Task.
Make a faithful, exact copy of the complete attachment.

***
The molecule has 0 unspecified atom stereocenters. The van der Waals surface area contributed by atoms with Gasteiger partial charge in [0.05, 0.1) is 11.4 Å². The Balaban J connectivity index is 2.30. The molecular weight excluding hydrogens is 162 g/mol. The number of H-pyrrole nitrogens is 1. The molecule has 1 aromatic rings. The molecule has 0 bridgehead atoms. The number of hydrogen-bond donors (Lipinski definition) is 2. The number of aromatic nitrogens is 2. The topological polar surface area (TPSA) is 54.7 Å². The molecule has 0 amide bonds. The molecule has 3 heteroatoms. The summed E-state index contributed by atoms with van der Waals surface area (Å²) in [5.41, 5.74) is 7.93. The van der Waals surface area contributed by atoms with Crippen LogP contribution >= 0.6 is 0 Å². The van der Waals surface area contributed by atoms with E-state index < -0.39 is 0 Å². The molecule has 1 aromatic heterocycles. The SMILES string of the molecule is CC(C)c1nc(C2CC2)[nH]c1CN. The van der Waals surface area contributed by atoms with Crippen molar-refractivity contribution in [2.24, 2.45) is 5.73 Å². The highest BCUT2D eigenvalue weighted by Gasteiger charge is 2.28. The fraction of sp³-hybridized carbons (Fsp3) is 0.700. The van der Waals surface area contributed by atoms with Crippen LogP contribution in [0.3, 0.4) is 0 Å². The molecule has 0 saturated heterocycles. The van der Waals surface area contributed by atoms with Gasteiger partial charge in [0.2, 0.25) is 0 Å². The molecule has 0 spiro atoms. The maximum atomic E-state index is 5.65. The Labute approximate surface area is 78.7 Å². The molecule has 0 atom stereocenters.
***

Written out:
The molecule has 0 unspecified atom stereocenters. The van der Waals surface area contributed by atoms with Gasteiger partial charge in [0.05, 0.1) is 11.4 Å². The Balaban J connectivity index is 2.30. The molecular weight excluding hydrogens is 162 g/mol. The number of H-pyrrole nitrogens is 1. The molecule has 1 aromatic rings. The molecule has 0 bridgehead atoms. The number of hydrogen-bond donors (Lipinski definition) is 2. The number of aromatic nitrogens is 2. The topological polar surface area (TPSA) is 54.7 Å². The molecule has 0 amide bonds. The molecule has 3 heteroatoms. The summed E-state index contributed by atoms with van der Waals surface area (Å²) in [5.41, 5.74) is 7.93. The van der Waals surface area contributed by atoms with Crippen LogP contribution >= 0.6 is 0 Å². The van der Waals surface area contributed by atoms with E-state index < -0.39 is 0 Å². The molecule has 1 aromatic heterocycles. The SMILES string of the molecule is CC(C)c1nc(C2CC2)[nH]c1CN. The van der Waals surface area contributed by atoms with Crippen molar-refractivity contribution in [2.24, 2.45) is 5.73 Å². The highest BCUT2D eigenvalue weighted by Gasteiger charge is 2.28. The fraction of sp³-hybridized carbons (Fsp3) is 0.700. The van der Waals surface area contributed by atoms with Crippen LogP contribution in [0.3, 0.4) is 0 Å². The molecule has 0 saturated heterocycles. The van der Waals surface area contributed by atoms with Gasteiger partial charge in [0.2, 0.25) is 0 Å². The molecule has 0 spiro atoms. The maximum atomic E-state index is 5.65. The Labute approximate surface area is 78.7 Å². The molecule has 0 atom stereocenters.